The wrong white crystals: not salt but sugar as aetiological in hypertension and cardiometabolic disease
The anti-salt here:
Mozaffarian and colleagues analyzed the cost-effectiveness of intervention strategies that sought to reduce national sodium intake by 10% over 10 years in 183 countries. They used data from 2010 to analyze sodium intake, BP levels and CVD rates.
The interventions analyzed for the study were based off an existing program in the United Kingdom including government-supported industry agreements to reduce sodium in processed food, government compliance and a public health campaign. The U.K. intervention achieved a 14.7% reduction in population sodium intake over 10 years and a similar program in Turkey achieved a 16% reduction over 4 years, the researchers wrote.
Intervention costs were determined for individual countries using a WHO noncommunicable disease costing tool and then converted into international dollars (I$) for comparison.
Estimated health care savings were not evaluated to have a conservative cost-saving estimate.
Using country-specific data on population demographics, sodium consumption and rates of CVD, the researchers calculated the number of disability-adjusted life-years (DALYs) that would be averted by the interventions during a 10-year period.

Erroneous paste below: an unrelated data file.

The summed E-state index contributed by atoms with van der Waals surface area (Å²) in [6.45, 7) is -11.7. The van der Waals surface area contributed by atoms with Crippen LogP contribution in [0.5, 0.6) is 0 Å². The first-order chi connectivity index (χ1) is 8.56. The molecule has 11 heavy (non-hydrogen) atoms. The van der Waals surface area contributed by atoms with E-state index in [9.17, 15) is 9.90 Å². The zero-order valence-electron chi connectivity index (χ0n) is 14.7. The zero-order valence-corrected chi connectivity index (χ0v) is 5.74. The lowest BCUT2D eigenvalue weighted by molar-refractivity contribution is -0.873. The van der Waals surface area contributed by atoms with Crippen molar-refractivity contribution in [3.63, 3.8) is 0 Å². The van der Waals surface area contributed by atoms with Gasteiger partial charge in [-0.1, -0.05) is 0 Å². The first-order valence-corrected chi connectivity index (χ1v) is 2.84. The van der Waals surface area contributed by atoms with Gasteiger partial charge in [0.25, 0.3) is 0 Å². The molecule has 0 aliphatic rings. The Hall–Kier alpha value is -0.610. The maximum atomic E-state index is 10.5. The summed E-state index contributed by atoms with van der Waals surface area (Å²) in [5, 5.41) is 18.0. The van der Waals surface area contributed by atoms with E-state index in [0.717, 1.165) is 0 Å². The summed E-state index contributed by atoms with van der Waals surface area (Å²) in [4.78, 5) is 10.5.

Cost-effectiveness ratios were calculated by dividing total effect on DALYs by total cost of the intervention by country.
Overall, the global cost-effectiveness ratio of the 10-year intervention was about I$204 per DALY saved (95% uncertainty interval, 149-322). The researchers derived the figure from projected savings of 5.8 million DALYs per year related to CVD at a population-weighted mean cost of I$1.13 per capita over the 10 years.
The cost-effectiveness ratios were lower in lower middle income and upper middle income countries, higher in lower-income countries and highest in high-income countries, according to the researchers.
“However you slice it, national salt reduction programs that combine industry targets and public education are a ‘best buy’ for governments and policymakers,” Mozaffarian said in a press release.
According to WHO benchmarks (a cost-effectiveness ratio < three times the gross domestic product per capita is cost-effective; a cost-effectiveness ratio < one time the GDP per capita is highly cost-effective), only one of the 183 countries did not meet the benchmark for cost-effectiveness (Marshall Islands, 4.7 times GDP per capita), and all but seven countries met the benchmark for high cost-effectiveness. Additionally, 96% of the world’s population (130 countries) had a cost-effectiveness ratio of < 0.1 time the GDP per capita.
“Our novel results, together with prior studies in selected countries, provide evidence that a national policy for reduction in sodium intake is highly cost-effective, and substantially more so than even highly cost-effective medical prevention strategies,” the researchers wrote. – by Cassie Homer